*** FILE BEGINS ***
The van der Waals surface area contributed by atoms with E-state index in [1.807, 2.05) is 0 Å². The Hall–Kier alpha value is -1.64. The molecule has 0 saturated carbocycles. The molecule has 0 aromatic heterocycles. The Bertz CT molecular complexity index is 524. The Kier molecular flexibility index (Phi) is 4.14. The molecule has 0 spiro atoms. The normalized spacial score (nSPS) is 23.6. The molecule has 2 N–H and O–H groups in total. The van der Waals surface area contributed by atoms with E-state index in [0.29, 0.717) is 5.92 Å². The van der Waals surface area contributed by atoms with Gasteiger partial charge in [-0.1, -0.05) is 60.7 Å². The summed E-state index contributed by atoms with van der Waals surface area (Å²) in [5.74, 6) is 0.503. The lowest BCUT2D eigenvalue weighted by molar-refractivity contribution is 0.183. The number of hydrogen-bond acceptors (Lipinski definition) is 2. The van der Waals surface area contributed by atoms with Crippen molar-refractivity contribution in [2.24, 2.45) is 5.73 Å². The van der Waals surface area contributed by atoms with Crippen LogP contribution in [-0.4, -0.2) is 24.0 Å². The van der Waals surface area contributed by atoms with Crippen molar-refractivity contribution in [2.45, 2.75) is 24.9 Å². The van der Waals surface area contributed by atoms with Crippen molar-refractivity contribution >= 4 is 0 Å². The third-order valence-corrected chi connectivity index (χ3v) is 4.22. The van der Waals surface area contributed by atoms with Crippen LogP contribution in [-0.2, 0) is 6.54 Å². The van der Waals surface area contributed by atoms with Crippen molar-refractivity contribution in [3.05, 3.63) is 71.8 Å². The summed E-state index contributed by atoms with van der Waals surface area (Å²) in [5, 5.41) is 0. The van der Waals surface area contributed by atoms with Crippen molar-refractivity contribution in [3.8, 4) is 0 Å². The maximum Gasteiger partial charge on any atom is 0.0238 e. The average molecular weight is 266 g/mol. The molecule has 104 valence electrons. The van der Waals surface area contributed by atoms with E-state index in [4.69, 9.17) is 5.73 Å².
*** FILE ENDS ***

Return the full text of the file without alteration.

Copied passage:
The van der Waals surface area contributed by atoms with E-state index in [1.807, 2.05) is 0 Å². The Hall–Kier alpha value is -1.64. The molecule has 0 saturated carbocycles. The molecule has 0 aromatic heterocycles. The Bertz CT molecular complexity index is 524. The Kier molecular flexibility index (Phi) is 4.14. The molecule has 0 spiro atoms. The normalized spacial score (nSPS) is 23.6. The molecule has 2 N–H and O–H groups in total. The van der Waals surface area contributed by atoms with E-state index in [0.29, 0.717) is 5.92 Å². The van der Waals surface area contributed by atoms with Gasteiger partial charge in [-0.1, -0.05) is 60.7 Å². The summed E-state index contributed by atoms with van der Waals surface area (Å²) in [5.74, 6) is 0.503. The lowest BCUT2D eigenvalue weighted by molar-refractivity contribution is 0.183. The number of hydrogen-bond acceptors (Lipinski definition) is 2. The van der Waals surface area contributed by atoms with Crippen molar-refractivity contribution in [2.24, 2.45) is 5.73 Å². The van der Waals surface area contributed by atoms with Crippen LogP contribution in [-0.4, -0.2) is 24.0 Å². The van der Waals surface area contributed by atoms with Crippen molar-refractivity contribution in [2.45, 2.75) is 24.9 Å². The van der Waals surface area contributed by atoms with Crippen molar-refractivity contribution >= 4 is 0 Å². The third-order valence-corrected chi connectivity index (χ3v) is 4.22. The van der Waals surface area contributed by atoms with Crippen LogP contribution in [-0.2, 0) is 6.54 Å². The van der Waals surface area contributed by atoms with Crippen molar-refractivity contribution in [3.05, 3.63) is 71.8 Å². The summed E-state index contributed by atoms with van der Waals surface area (Å²) in [5, 5.41) is 0. The van der Waals surface area contributed by atoms with Crippen molar-refractivity contribution in [3.8, 4) is 0 Å². The maximum Gasteiger partial charge on any atom is 0.0238 e. The average molecular weight is 266 g/mol. The molecule has 104 valence electrons. The van der Waals surface area contributed by atoms with E-state index in [4.69, 9.17) is 5.73 Å².